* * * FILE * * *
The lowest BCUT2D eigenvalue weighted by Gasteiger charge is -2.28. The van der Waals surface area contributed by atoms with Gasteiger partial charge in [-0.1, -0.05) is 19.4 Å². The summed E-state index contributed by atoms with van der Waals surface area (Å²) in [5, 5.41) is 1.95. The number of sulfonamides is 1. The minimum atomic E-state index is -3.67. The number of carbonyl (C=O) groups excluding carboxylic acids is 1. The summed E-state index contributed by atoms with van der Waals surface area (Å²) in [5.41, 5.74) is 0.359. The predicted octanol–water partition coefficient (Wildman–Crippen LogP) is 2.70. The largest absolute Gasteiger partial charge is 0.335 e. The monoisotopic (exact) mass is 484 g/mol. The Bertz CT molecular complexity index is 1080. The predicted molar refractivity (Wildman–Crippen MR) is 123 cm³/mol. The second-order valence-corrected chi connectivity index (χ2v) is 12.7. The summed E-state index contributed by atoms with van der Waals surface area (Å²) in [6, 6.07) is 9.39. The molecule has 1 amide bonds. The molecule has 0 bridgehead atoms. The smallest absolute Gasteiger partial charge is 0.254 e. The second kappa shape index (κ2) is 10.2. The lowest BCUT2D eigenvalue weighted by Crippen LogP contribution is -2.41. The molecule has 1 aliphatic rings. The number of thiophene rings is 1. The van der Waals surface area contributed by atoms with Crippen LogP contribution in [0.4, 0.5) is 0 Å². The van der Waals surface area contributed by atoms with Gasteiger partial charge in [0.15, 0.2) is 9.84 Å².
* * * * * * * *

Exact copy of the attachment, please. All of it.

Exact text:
The lowest BCUT2D eigenvalue weighted by Gasteiger charge is -2.28. The van der Waals surface area contributed by atoms with Gasteiger partial charge in [-0.1, -0.05) is 19.4 Å². The summed E-state index contributed by atoms with van der Waals surface area (Å²) in [5, 5.41) is 1.95. The number of sulfonamides is 1. The minimum atomic E-state index is -3.67. The number of carbonyl (C=O) groups excluding carboxylic acids is 1. The summed E-state index contributed by atoms with van der Waals surface area (Å²) in [5.41, 5.74) is 0.359. The predicted octanol–water partition coefficient (Wildman–Crippen LogP) is 2.70. The largest absolute Gasteiger partial charge is 0.335 e. The monoisotopic (exact) mass is 484 g/mol. The Bertz CT molecular complexity index is 1080. The predicted molar refractivity (Wildman–Crippen MR) is 123 cm³/mol. The second-order valence-corrected chi connectivity index (χ2v) is 12.7. The summed E-state index contributed by atoms with van der Waals surface area (Å²) in [6, 6.07) is 9.39. The molecule has 1 amide bonds. The molecule has 0 bridgehead atoms. The smallest absolute Gasteiger partial charge is 0.254 e. The second kappa shape index (κ2) is 10.2. The lowest BCUT2D eigenvalue weighted by Crippen LogP contribution is -2.41. The molecule has 1 aliphatic rings. The number of thiophene rings is 1. The van der Waals surface area contributed by atoms with Crippen LogP contribution in [0.4, 0.5) is 0 Å². The van der Waals surface area contributed by atoms with Gasteiger partial charge in [0.15, 0.2) is 9.84 Å².